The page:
A study from NIHR SPHR researchers at Fuse has found that people drink less if they receive advice about alcohol from a computer, mobile phone or the internet compared to people who do not get this information, a Fuse study has found.
Around a quarter to a third of adults in England experience health risk or harm due to heavy drinking. Most of this risk and harm is preventable, if drinking is reduced. The ENGAGE project aims to understand the best way to help people recognise when they are drinking harmful levels of alcohol, and to provide support to help individuals cut down to safer levels.
Research previously funded by SPHR, a Cochrane review assessed the effectiveness of digital advice, using smartphone apps, tablets or computer programmes, to reduce heavy alcohol use. People who received digital advice reduced their drinking by an average of three standard drinks per week (1.5 pints of beer or just over a third of a bottle of wine) compared to people who didn’t receive the advice, for up to 6 months.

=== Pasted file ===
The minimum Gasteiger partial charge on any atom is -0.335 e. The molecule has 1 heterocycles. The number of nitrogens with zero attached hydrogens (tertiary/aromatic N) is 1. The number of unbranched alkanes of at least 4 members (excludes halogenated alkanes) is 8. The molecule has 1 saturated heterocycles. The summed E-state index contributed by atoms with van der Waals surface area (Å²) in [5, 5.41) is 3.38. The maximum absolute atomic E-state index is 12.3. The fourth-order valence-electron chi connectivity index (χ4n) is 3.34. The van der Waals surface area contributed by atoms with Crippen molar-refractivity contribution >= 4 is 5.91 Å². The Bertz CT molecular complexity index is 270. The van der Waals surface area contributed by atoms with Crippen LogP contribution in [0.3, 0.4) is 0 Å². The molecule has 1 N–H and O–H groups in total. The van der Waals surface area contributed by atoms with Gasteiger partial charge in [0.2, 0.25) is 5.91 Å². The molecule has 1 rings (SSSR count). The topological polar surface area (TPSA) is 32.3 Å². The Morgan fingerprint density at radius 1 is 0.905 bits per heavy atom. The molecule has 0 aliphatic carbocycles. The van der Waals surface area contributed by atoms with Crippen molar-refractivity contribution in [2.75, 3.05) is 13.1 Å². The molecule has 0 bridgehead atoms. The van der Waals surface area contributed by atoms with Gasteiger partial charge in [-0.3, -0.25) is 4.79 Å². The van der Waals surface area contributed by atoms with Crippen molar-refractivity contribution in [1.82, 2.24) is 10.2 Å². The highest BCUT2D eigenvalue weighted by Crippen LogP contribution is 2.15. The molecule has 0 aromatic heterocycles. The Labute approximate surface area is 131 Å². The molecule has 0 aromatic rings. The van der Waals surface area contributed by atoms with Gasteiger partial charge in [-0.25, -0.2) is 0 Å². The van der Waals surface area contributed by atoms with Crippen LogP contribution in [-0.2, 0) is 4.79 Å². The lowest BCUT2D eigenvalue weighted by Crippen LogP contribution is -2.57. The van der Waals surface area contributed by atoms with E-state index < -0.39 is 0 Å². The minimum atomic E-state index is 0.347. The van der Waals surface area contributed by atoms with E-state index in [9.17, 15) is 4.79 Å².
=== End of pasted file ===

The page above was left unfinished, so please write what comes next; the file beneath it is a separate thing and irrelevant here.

A further Cochrane review assessed the effectiveness of brief interventions, a structured conversation allowing a doctor, nurse, counsellor or psychologist to help someone understand that they are harming their health with their drinking and discuss ways they might cut down. This review was recently updated and found that brief interventions reduced alcohol use by 2.5 standard drinks per week (a pint of beer or just under a third of a bottle of wine), with effects lasting over a year. Few head-to-head trials have compared digital to practitioner input directly.
The ENGAGE project builds on the findings from these reviews by combining all the data in a network meta-analysis and developing an economic model. A combined evidence synthesis and value of information analysis will help policy-makers understand the relative effect size, likely duration, and active components of each intervention strategy.
It will help them to develop efficient strategies to help achieve wide scale roll out of alcohol interventions to reduce health harm. Since alcohol harms are disproportionately experienced by those in lower socio-economic status groups this work is likely to contribute to the reduction of health and social inequalities in England.